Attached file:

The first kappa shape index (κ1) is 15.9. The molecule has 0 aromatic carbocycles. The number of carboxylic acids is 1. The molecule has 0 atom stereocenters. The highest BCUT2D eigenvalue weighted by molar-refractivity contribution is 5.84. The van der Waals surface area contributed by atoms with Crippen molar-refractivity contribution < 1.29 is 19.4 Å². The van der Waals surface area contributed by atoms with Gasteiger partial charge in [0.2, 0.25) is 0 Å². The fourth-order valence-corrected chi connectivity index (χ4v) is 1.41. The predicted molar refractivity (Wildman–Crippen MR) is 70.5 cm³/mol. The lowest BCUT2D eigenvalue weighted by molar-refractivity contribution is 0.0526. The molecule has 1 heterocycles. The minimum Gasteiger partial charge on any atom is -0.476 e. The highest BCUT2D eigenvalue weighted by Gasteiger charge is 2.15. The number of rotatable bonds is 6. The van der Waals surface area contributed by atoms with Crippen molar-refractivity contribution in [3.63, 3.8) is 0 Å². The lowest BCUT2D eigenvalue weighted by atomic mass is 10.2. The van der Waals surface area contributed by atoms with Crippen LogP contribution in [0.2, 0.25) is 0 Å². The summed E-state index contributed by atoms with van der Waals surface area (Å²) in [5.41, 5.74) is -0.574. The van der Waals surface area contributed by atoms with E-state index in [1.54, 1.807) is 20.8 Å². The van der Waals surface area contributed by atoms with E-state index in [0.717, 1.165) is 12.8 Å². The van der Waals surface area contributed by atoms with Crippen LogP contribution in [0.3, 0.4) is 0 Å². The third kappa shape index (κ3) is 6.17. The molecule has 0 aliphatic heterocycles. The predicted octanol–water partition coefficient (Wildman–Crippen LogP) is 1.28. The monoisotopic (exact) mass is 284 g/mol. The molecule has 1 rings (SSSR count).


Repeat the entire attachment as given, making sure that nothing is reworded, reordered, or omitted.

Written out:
The first kappa shape index (κ1) is 15.9. The molecule has 0 aromatic carbocycles. The number of carboxylic acids is 1. The molecule has 0 atom stereocenters. The highest BCUT2D eigenvalue weighted by molar-refractivity contribution is 5.84. The van der Waals surface area contributed by atoms with Crippen molar-refractivity contribution < 1.29 is 19.4 Å². The van der Waals surface area contributed by atoms with Gasteiger partial charge in [0.2, 0.25) is 0 Å². The fourth-order valence-corrected chi connectivity index (χ4v) is 1.41. The predicted molar refractivity (Wildman–Crippen MR) is 70.5 cm³/mol. The lowest BCUT2D eigenvalue weighted by molar-refractivity contribution is 0.0526. The molecule has 1 heterocycles. The minimum Gasteiger partial charge on any atom is -0.476 e. The highest BCUT2D eigenvalue weighted by Gasteiger charge is 2.15. The number of rotatable bonds is 6. The van der Waals surface area contributed by atoms with Crippen molar-refractivity contribution in [3.63, 3.8) is 0 Å². The lowest BCUT2D eigenvalue weighted by atomic mass is 10.2. The van der Waals surface area contributed by atoms with Crippen LogP contribution in [0.2, 0.25) is 0 Å². The summed E-state index contributed by atoms with van der Waals surface area (Å²) in [5.41, 5.74) is -0.574. The van der Waals surface area contributed by atoms with E-state index in [1.54, 1.807) is 20.8 Å². The van der Waals surface area contributed by atoms with E-state index in [0.717, 1.165) is 12.8 Å². The van der Waals surface area contributed by atoms with Crippen LogP contribution in [0.3, 0.4) is 0 Å². The third kappa shape index (κ3) is 6.17. The molecule has 0 aliphatic heterocycles. The predicted octanol–water partition coefficient (Wildman–Crippen LogP) is 1.28. The monoisotopic (exact) mass is 284 g/mol. The molecule has 1 rings (SSSR count).